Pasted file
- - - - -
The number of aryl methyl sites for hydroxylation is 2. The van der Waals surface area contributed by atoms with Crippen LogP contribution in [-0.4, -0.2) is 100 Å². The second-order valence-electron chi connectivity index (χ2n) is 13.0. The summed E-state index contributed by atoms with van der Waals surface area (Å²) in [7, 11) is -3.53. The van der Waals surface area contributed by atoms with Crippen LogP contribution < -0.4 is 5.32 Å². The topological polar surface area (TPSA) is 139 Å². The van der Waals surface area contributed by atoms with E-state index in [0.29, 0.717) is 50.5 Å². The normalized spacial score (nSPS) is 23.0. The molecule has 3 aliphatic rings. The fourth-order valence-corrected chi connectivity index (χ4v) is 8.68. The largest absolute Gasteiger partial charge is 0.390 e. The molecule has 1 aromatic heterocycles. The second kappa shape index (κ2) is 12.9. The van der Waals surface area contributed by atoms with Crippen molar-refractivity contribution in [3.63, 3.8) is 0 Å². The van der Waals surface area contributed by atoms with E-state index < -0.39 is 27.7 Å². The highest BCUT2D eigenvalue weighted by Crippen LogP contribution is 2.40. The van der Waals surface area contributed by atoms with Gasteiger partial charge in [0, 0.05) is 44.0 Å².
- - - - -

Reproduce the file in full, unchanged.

The number of aryl methyl sites for hydroxylation is 2. The van der Waals surface area contributed by atoms with Crippen LogP contribution in [-0.4, -0.2) is 100 Å². The second-order valence-electron chi connectivity index (χ2n) is 13.0. The summed E-state index contributed by atoms with van der Waals surface area (Å²) in [7, 11) is -3.53. The van der Waals surface area contributed by atoms with Crippen LogP contribution < -0.4 is 5.32 Å². The topological polar surface area (TPSA) is 139 Å². The van der Waals surface area contributed by atoms with E-state index in [0.29, 0.717) is 50.5 Å². The normalized spacial score (nSPS) is 23.0. The molecule has 3 aliphatic rings. The fourth-order valence-corrected chi connectivity index (χ4v) is 8.68. The largest absolute Gasteiger partial charge is 0.390 e. The molecule has 1 aromatic heterocycles. The second kappa shape index (κ2) is 12.9. The van der Waals surface area contributed by atoms with Crippen molar-refractivity contribution in [3.63, 3.8) is 0 Å². The van der Waals surface area contributed by atoms with E-state index < -0.39 is 27.7 Å². The highest BCUT2D eigenvalue weighted by Crippen LogP contribution is 2.40. The van der Waals surface area contributed by atoms with Gasteiger partial charge in [0, 0.05) is 44.0 Å².